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Bordeline Personalilty Impulse Control with Schema Therapy
Borderline & Schema Therapy continuing education counselor CEUs

Section 12
BPD: Psychosis & Interpersonal Relations

CEU Question 12 | CEU Answer Booklet | Table of Contents | Borderline
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The survey of a wide variety of psychotic symptoms reveals that the borderlines do not have any continuous or severe psychotic experiences. Some of the borderlines report possible hallucinatory psychosis Borderline Personality counselor CEU courseexperiences of both auditory and visual types. These are unrelated to drug usage and prove difficult to evaluate clinically. Most commonly the borderlines report psychotic ideation in the depressed area- namely, extended periods of feeling worthless or hopeless. It is rare to find a more outright delusional depressive percept such as the belief of having hurt someone or committed a crime. The only other psychotic symptom reported with frequency is ideas of reference. Many patients have had periods when they felt unduly suspicious of others' intentions. They characteristically feel uncertain or uncomfortable about any psychotic experience. The interviewers generally noted that the psychotic percept is at least not bizarre and totally unfeasible. There are virtually no nihilistic or religious delusions, delusions of thought-insertion, interference, or broadcasting, or delusions of somatic passivity. Many borderline patients had been hospitalized or treated in individual psychotherapy. As predicted, they often report that these experiences made them worse. Contrary to expectations, these patients rarely experience severe or continuous dissociative experiences of any kind. Depersonalization experiences are somewhat more likely than derealization. The least common dissociative experience is feeling things are changing size or shape and the most common is feeling physically separated from one's feelings.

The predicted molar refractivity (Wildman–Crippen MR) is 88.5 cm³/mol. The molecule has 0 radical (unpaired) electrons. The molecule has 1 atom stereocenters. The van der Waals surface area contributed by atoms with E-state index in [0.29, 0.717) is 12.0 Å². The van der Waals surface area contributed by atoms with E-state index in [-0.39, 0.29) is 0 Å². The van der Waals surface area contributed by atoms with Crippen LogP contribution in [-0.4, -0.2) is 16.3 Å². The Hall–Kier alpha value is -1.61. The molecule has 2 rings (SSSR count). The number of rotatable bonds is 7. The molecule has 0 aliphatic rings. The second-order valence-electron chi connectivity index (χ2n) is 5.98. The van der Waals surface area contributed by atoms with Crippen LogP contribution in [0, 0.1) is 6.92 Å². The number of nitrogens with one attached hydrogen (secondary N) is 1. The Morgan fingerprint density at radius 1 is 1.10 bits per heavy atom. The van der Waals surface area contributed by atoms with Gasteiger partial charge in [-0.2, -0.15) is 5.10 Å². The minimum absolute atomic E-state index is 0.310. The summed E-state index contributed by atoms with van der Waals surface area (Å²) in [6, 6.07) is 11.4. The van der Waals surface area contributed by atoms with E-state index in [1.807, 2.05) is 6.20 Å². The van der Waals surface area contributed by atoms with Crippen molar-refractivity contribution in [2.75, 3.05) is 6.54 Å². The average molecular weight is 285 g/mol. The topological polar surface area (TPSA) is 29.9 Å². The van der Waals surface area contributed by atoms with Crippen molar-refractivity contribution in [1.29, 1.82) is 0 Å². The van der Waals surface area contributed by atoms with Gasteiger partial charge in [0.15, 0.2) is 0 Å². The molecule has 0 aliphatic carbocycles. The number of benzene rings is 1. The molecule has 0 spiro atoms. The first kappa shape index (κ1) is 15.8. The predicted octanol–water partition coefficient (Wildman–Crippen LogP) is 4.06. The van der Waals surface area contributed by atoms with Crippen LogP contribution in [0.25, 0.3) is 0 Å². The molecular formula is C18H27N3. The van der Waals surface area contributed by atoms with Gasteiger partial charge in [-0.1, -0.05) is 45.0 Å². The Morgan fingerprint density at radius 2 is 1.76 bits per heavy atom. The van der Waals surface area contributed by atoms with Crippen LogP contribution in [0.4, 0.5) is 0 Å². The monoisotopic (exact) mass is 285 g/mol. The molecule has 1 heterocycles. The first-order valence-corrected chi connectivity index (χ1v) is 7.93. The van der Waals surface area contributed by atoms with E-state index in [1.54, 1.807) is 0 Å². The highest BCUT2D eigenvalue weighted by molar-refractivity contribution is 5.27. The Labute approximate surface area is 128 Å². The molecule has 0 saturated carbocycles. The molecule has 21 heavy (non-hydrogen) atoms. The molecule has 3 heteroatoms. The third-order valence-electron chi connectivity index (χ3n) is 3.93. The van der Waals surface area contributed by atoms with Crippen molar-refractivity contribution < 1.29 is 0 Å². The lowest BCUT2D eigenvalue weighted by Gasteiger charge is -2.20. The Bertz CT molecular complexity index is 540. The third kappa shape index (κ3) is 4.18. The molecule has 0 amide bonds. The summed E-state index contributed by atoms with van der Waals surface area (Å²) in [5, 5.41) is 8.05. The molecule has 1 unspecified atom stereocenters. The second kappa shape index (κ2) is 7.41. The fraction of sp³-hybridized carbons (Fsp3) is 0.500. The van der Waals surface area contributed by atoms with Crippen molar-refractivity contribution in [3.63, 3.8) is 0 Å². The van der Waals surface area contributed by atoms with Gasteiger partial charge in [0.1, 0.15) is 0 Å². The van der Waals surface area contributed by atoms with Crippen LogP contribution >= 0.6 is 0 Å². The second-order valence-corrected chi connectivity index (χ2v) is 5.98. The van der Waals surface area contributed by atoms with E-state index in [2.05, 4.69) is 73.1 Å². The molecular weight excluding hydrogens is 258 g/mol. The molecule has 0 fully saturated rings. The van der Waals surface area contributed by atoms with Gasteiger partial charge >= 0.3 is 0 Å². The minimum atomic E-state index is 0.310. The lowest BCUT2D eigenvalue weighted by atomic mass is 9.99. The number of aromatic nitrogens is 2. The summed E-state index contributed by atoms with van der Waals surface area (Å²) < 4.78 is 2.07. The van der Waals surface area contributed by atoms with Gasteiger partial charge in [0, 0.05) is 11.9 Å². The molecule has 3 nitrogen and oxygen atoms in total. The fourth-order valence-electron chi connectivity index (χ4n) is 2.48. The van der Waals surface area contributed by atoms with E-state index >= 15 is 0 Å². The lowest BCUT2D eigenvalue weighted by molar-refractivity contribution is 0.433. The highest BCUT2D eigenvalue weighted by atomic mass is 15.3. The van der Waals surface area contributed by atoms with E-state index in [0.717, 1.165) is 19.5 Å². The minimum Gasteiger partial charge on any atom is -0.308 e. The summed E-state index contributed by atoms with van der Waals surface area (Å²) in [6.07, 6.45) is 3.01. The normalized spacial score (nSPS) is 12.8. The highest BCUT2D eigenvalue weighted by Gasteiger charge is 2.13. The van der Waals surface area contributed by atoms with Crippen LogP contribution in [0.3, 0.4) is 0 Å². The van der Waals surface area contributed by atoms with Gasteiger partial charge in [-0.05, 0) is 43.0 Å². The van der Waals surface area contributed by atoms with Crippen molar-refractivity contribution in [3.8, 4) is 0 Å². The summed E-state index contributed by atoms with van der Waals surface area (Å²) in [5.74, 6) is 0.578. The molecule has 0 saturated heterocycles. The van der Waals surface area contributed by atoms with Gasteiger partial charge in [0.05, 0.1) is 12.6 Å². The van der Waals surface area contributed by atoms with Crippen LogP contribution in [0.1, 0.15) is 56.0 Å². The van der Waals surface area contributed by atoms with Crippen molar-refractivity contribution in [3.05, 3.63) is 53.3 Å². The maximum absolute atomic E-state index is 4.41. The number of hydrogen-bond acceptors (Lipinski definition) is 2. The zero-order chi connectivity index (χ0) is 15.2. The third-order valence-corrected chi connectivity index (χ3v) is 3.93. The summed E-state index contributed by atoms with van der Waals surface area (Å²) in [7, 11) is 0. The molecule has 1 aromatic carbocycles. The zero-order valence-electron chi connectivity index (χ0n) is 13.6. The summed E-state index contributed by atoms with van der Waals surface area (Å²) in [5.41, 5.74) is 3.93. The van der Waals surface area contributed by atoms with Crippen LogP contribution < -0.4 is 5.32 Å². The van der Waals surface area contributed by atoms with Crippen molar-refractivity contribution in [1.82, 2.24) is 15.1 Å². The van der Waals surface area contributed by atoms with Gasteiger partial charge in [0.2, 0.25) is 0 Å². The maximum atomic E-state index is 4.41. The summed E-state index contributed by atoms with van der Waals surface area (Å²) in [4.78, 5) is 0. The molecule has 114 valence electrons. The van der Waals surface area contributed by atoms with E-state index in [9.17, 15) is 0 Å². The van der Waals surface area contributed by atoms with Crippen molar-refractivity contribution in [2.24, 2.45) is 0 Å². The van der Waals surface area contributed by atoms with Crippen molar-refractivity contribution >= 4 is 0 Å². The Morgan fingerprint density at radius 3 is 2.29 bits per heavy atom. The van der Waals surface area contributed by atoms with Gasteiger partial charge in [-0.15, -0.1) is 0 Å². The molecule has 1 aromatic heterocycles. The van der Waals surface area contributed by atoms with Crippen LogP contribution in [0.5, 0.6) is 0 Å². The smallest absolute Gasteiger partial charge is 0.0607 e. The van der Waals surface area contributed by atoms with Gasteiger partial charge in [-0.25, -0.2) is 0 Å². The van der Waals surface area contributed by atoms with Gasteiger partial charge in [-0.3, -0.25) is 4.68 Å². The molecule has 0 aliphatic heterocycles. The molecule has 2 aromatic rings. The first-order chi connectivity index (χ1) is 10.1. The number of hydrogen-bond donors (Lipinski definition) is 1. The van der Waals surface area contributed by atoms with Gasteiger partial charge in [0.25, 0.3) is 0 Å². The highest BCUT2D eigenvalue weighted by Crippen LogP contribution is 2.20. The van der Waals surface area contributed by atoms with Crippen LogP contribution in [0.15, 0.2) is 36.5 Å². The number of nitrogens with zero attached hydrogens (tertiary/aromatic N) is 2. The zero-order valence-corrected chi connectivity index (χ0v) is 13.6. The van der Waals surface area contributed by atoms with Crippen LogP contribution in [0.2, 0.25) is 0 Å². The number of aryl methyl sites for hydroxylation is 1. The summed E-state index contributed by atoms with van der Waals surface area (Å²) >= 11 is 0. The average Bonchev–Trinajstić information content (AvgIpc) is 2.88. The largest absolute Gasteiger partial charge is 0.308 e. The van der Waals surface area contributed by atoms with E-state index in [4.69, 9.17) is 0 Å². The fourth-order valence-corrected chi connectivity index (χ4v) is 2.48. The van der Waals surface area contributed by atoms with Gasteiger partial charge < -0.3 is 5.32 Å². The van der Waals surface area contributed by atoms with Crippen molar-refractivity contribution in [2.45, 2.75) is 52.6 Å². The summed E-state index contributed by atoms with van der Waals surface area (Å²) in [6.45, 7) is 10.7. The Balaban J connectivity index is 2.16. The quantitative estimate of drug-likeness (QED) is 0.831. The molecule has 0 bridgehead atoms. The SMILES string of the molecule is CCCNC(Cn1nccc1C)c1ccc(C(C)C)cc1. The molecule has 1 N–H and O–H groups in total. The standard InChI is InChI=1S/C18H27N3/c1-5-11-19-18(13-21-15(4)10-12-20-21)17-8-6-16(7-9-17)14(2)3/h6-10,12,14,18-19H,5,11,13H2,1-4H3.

Psychosis Borderline Schema CEUs